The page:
[If] liberals or progressives express any concern over Bush officials returning to power, they should understand that Obama’s commitment to moving forward instead of looking backward has already empowered these officials. Former Vice President Dick Cheney, former Secretary of Defense Donald Rumsfeld and former counterterrorism head for the CIA, Jose Rodriguez, have all appeared on television to evangelize and preach the Gospel of Torture and how it is effective—that they believe it has disrupted a number of terror plots.
These officials have been vindicated by Obama’s administration, which has let them escape accountability. And, as I have written, without accountability or justice, those who were at the center of acts of torture may work to clear their name, as if they never committed any wrong. They may suggest that if what they had done was criminal, they would have been put on trial. They may point to the absence of prosecutions and say Obama was just spouting hot rhetoric. Civil liberties and human rights advocates and the antiwar or peace activists are all just a part of focus groups, which Obama figured out were misguided once he was introduced to officials from national security agencies.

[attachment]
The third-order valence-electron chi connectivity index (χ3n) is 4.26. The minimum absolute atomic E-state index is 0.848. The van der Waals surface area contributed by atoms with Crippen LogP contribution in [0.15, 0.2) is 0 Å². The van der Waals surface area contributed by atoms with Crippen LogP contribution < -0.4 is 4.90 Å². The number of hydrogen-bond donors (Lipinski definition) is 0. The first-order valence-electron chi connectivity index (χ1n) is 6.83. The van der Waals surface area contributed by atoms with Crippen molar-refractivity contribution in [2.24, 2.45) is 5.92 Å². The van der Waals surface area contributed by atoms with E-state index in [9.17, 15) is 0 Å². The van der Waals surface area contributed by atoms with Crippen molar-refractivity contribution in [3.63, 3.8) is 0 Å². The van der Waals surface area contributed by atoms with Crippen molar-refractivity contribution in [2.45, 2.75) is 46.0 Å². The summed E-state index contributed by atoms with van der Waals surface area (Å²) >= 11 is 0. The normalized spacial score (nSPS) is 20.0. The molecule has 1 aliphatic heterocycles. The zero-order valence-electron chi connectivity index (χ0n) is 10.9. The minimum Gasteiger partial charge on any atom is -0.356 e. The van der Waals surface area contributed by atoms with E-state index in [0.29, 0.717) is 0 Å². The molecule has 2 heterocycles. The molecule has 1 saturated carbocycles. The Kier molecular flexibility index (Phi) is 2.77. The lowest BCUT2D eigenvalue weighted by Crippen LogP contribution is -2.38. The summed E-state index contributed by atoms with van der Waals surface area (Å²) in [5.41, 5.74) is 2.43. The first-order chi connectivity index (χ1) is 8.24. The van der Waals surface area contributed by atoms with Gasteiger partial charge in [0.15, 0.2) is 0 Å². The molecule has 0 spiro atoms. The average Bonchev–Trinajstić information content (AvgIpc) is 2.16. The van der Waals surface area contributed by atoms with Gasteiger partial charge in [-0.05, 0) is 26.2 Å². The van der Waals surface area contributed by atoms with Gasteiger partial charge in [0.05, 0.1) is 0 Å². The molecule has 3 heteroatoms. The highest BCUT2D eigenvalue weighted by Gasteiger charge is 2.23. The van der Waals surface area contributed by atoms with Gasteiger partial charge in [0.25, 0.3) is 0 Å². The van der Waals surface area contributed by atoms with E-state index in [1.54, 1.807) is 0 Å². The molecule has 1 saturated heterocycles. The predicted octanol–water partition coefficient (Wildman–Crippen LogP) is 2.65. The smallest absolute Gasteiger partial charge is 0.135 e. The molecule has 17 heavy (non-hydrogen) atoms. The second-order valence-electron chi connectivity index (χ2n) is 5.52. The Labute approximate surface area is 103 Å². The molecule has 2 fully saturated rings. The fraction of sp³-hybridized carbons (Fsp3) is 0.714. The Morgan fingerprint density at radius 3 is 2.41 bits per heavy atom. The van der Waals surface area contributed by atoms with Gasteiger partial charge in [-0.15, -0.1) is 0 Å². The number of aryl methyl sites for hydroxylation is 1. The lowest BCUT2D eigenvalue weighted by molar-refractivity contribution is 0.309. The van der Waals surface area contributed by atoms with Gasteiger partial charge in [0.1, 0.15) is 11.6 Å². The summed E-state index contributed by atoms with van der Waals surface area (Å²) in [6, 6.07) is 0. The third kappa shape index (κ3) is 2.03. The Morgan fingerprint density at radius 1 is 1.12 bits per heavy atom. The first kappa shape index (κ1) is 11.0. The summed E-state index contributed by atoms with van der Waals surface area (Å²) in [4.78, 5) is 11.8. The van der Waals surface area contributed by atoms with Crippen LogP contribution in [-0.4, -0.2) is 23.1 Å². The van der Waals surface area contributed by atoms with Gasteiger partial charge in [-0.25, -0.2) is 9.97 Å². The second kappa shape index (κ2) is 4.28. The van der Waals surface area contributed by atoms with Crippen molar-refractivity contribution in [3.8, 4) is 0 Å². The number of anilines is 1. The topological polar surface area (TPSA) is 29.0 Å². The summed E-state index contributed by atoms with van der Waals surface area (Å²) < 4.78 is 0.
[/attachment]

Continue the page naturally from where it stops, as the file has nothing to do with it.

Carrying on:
Parts of history can be rewritten to cloud the record of what really happened. That does not just mean aspects of these torture techniques not repudiated by the lack of investigations into former Bush administration officials may seep back into US interrogation policy but also that abusive techniques like stress positions, sensory deprivation, sleep deprivation and solitary confinement will likely become more and more entrenched in policy.
Whatever Romney might do as president, if elected, Obama would bear a certain level of responsibility. He had the opportunity to be a leader and, in the first months in office, make use of people like Attorney General Eric Holder and former White House Counsel Gregory Craig. He consciously chose the vacuous and morally bankrupt path laid out before him by his former Chief of Staff Rahm Emanuel and his former Senior Advisor David Axelrod. He chose continuity of government over justice for victims tortured while Bush was president, over ensuring a culture of impunity would not further seep into the government effectively decriminalizing torture. And, as a result, he ensured officials could return to the halls of power to promote their “Torture Works” ideals that support the myth that America must be able to torture people and torture people in secret in order for the country to survive and prosper. [++]